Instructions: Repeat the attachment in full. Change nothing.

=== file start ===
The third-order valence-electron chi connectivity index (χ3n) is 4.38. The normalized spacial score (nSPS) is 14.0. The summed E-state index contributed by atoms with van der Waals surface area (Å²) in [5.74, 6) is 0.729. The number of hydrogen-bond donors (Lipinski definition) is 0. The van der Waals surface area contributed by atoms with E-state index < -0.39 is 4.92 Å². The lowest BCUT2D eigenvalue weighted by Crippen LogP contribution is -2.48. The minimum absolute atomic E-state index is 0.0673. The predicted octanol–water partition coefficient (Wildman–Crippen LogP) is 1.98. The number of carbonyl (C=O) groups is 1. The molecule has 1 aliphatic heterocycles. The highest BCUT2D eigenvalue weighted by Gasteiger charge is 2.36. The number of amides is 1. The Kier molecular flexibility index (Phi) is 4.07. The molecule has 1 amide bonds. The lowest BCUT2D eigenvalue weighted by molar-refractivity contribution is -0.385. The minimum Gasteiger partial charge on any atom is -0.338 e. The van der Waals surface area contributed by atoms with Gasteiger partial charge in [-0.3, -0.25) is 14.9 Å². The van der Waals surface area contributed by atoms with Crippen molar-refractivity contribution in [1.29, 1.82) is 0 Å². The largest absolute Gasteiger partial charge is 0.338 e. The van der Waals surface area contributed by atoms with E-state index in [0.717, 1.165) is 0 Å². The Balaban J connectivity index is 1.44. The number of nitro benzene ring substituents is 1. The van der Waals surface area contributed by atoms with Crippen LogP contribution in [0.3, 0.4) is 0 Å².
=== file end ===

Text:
The third-order valence-electron chi connectivity index (χ3n) is 4.38. The normalized spacial score (nSPS) is 14.0. The summed E-state index contributed by atoms with van der Waals surface area (Å²) in [5.74, 6) is 0.729. The number of hydrogen-bond donors (Lipinski definition) is 0. The van der Waals surface area contributed by atoms with E-state index < -0.39 is 4.92 Å². The lowest BCUT2D eigenvalue weighted by Crippen LogP contribution is -2.48. The minimum absolute atomic E-state index is 0.0673. The predicted octanol–water partition coefficient (Wildman–Crippen LogP) is 1.98. The number of carbonyl (C=O) groups is 1. The molecule has 1 aliphatic heterocycles. The highest BCUT2D eigenvalue weighted by Gasteiger charge is 2.36. The number of amides is 1. The Kier molecular flexibility index (Phi) is 4.07. The molecule has 1 amide bonds. The lowest BCUT2D eigenvalue weighted by molar-refractivity contribution is -0.385. The minimum Gasteiger partial charge on any atom is -0.338 e. The van der Waals surface area contributed by atoms with Gasteiger partial charge in [-0.3, -0.25) is 14.9 Å². The van der Waals surface area contributed by atoms with Crippen molar-refractivity contribution in [1.29, 1.82) is 0 Å². The largest absolute Gasteiger partial charge is 0.338 e. The van der Waals surface area contributed by atoms with E-state index in [0.717, 1.165) is 0 Å². The Balaban J connectivity index is 1.44. The number of nitro benzene ring substituents is 1. The van der Waals surface area contributed by atoms with Crippen LogP contribution in [0.3, 0.4) is 0 Å².